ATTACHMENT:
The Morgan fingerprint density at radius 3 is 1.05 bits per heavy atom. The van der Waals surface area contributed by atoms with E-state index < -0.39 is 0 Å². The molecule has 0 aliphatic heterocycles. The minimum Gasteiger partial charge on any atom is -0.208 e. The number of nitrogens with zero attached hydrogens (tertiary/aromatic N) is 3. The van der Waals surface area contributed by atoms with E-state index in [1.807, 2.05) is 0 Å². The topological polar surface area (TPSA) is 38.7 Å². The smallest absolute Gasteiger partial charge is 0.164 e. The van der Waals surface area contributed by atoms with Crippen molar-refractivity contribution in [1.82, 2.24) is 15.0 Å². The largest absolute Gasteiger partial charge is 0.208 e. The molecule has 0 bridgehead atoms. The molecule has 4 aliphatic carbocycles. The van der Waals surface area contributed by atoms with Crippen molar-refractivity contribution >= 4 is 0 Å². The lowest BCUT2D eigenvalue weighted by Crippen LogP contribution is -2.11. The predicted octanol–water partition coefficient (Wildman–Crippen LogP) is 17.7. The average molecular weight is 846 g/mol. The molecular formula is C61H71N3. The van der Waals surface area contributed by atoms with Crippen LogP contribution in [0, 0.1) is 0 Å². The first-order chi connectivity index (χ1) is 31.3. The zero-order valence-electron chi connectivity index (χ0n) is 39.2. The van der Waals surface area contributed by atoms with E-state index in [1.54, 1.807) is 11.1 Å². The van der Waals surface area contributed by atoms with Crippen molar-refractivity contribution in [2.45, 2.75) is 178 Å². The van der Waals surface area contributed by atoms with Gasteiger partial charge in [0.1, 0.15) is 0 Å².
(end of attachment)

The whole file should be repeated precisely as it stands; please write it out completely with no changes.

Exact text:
The Morgan fingerprint density at radius 3 is 1.05 bits per heavy atom. The van der Waals surface area contributed by atoms with E-state index < -0.39 is 0 Å². The molecule has 0 aliphatic heterocycles. The minimum Gasteiger partial charge on any atom is -0.208 e. The number of nitrogens with zero attached hydrogens (tertiary/aromatic N) is 3. The van der Waals surface area contributed by atoms with E-state index in [1.807, 2.05) is 0 Å². The topological polar surface area (TPSA) is 38.7 Å². The smallest absolute Gasteiger partial charge is 0.164 e. The van der Waals surface area contributed by atoms with Crippen molar-refractivity contribution in [1.82, 2.24) is 15.0 Å². The largest absolute Gasteiger partial charge is 0.208 e. The molecule has 0 bridgehead atoms. The molecule has 4 aliphatic carbocycles. The van der Waals surface area contributed by atoms with Crippen molar-refractivity contribution >= 4 is 0 Å². The lowest BCUT2D eigenvalue weighted by Crippen LogP contribution is -2.11. The predicted octanol–water partition coefficient (Wildman–Crippen LogP) is 17.7. The average molecular weight is 846 g/mol. The molecular formula is C61H71N3. The van der Waals surface area contributed by atoms with Crippen LogP contribution in [0, 0.1) is 0 Å². The first-order chi connectivity index (χ1) is 31.3. The zero-order valence-electron chi connectivity index (χ0n) is 39.2. The van der Waals surface area contributed by atoms with E-state index in [1.54, 1.807) is 11.1 Å². The van der Waals surface area contributed by atoms with Crippen molar-refractivity contribution in [2.45, 2.75) is 178 Å². The van der Waals surface area contributed by atoms with Gasteiger partial charge in [0.1, 0.15) is 0 Å².